The Emergency Economic Stabilization Act of 2008 (“EESA” or the “bailout law”), which was enacted on October 3, 2008, contains significant amendments to the Mental Health Parity Act of 1996 (“MHPA”) that are pertinent to group health plans. For most plans, these changes will be effective January 1, 2010.

Under the provisions of MHPA prior to this amendment, the annual or lifetime dollar limits on mental health benefits could be no lower than the dollar limits for medical and surgical benefits offered by a group health plan or health insurance issuer offering coverage in connection with a group health plan. The original sunset provision of the MHPA has been extended numerous times, with the current extension running through December 31, 2008. The MHPA, which does not apply to benefits for substance abuse or chemical dependency, provides that employers retain discretion regarding the extent and scope of mental health benefits offered. This includes cost sharing, requirements relating to medical necessity, and limits on numbers of visits or days of coverage. MHPA does not apply to small employers (less than 51 employees), and does not apply to a group health plan or group health insurance coverage if the application of the parity provisions would result in an increase in the cost under the plan or coverage of at least one percent.

A majority of states and the federal employees' health benefit program further require insurance companies to cover certain mental and physical illnesses equally. Ohio law, for example, provides for coverage of “biologically-based mental illness,” but does not provide for coverage of substance abuse disorders. These state laws are not applicable to many programs, such as employer-sponsored self-insured medical plans, which are exempt from state parity laws pursuant to the Employee Retirement Income Security Act.

EESA eliminated the sunset provision of the MHPA, so that it is no longer set to expire. EESA requires equality in coverage of mental health and “substance use disorder” benefits, but does not mandate that these benefits be provided. As the EESA is amending the existing law, its provisions generally apply to a group health plan that is subject to the existing MHPA requirements. If such a group health plan provides mental health and substance use disorder benefits:

  • Financial requirements cannot be more restrictive than the “predominant” financial requirements applied to medical and surgical benefits covered under the plan. Financial requirements include deductibles, copayments, coinsurance, and out-of-pocket expenses, but do not include annual limits and aggregate lifetime limits (which are addressed under existing law).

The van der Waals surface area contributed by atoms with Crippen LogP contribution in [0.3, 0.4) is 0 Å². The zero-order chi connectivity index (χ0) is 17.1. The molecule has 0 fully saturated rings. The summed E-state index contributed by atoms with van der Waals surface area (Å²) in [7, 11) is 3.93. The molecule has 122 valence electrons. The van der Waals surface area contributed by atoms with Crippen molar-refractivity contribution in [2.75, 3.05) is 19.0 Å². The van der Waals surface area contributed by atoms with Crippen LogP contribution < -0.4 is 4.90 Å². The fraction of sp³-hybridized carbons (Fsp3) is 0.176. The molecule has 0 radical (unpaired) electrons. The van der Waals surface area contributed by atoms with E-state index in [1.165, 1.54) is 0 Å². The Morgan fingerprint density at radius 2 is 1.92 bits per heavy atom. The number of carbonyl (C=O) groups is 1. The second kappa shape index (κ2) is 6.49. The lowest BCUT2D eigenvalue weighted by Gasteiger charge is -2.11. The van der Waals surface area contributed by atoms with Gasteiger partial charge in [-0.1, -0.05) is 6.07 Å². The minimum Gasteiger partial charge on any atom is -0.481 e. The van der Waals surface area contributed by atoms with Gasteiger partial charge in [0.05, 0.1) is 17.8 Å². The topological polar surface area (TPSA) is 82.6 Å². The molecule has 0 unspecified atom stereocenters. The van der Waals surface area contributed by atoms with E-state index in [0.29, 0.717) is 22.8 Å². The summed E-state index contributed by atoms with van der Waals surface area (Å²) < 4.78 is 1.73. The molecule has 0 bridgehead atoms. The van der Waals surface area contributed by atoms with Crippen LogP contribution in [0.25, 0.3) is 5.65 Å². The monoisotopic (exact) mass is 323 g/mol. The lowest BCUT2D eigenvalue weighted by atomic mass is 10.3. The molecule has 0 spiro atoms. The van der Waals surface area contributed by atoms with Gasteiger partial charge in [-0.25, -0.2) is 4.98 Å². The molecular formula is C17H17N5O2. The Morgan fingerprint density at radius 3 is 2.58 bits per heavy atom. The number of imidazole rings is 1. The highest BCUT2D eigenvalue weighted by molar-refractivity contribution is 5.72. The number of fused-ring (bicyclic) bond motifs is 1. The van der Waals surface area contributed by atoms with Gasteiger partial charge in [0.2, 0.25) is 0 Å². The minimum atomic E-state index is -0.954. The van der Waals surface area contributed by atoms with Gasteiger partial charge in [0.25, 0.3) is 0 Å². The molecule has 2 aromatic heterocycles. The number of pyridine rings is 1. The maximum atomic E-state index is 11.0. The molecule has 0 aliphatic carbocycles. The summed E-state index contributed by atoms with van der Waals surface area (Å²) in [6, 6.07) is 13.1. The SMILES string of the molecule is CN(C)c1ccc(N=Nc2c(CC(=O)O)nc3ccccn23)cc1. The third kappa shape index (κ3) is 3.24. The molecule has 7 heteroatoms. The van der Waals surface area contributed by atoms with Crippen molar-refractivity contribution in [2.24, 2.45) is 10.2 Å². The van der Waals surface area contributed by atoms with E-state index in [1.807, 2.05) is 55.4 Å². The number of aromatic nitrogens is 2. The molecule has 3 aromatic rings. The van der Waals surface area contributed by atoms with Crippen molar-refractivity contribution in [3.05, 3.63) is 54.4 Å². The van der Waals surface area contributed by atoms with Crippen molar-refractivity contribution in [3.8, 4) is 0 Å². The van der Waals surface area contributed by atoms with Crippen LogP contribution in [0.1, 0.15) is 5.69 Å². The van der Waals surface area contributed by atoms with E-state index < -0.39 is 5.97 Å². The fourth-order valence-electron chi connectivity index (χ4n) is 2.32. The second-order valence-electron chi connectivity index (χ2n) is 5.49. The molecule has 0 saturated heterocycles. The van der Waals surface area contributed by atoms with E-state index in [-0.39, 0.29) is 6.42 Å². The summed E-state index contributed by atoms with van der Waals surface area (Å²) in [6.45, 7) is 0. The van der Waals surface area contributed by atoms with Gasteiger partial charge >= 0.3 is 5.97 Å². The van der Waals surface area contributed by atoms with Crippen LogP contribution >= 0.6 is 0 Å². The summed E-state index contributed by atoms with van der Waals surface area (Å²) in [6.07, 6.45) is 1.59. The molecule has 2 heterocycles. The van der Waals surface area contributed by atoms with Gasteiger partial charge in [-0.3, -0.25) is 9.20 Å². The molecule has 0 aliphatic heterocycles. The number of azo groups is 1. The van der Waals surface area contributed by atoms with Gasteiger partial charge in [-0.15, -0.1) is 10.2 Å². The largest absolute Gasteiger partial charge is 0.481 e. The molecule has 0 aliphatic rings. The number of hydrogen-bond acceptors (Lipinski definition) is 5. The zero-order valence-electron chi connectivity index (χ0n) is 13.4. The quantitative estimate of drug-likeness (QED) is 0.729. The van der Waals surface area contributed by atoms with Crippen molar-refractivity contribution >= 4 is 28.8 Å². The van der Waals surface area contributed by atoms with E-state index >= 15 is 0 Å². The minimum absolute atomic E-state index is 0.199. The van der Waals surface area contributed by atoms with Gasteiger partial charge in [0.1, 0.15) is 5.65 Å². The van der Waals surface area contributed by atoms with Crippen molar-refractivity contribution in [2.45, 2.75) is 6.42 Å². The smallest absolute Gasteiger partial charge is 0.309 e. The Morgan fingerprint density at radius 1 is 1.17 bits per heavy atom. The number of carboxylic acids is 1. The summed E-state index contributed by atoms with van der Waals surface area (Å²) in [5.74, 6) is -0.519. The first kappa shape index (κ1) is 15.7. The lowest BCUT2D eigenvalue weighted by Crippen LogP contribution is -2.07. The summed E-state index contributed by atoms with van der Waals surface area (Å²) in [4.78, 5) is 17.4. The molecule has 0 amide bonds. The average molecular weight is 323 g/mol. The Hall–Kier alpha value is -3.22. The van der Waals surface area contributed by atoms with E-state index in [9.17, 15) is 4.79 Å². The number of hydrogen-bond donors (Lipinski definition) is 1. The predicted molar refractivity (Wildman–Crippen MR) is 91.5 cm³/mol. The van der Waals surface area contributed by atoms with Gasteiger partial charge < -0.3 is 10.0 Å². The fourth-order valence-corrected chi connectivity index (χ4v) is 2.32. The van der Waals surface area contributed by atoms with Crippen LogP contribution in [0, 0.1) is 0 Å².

• Treatment limitations for mental health and substance use disorder benefits cannot be more restrictive than the “predominant” treatment limitations applied to medical and surgical benefits covered under the plan. Treatment limitations include frequency of treatment, number of visits, days of coverage, or other similar limits on the scope or duration of treatment.
  • Out-of-network coverage, if available for medical or surgical benefits, must also be available for mental health or substance use disorder in a manner that is consistent with the coverage for medical or surgical benefits. There can be no separate cost-sharing requirements or treatment limitations applicable to mental health or substance use disorder benefits, unless those requirements and limitations also apply to medical and surgical benefits.
  • Disclosure of criteria for medical necessity decisions with respect to mental health or substance use disorder must be made by the plan administrator (or claims administrator as applicable) upon request, and the reason for any claim denial or reimbursement request denial for such coverage must be available upon request or as otherwise required.
  • Voluntary opt-out is available for a group health plan (or health insurance offered in connection with such plan) if as a result of offering this coverage, the cost of coverage with respect to medical and surgical benefits and mental health and substance abuse disorder benefits rises more than 2 percent in the first year and 1 percent annually thereafter. However, a determination of this cost increase must be made by an actuary in a written report, and a filing for exemption must be made with the Department of Labor. The determination may be made after the first year at issue, or within six months of that year. Records must be maintained for six years from the date of the filing, and the Department of Labor may audit during this period.

Bottom line? If your group health plan is subject to the Mental Health Parity Act requirements, provides coverage for mental health or substance use disorder benefits, and imposes financial requirements or treatment restrictions greater than those now permitted, it will need to be revised before the first plan year beginning on or after October 3, 2009 (or a later date as permitted for certain collectively bargained plans). Unless mental health and substance use disorder benefits are eliminated, the cost of coverage can be expected to increase.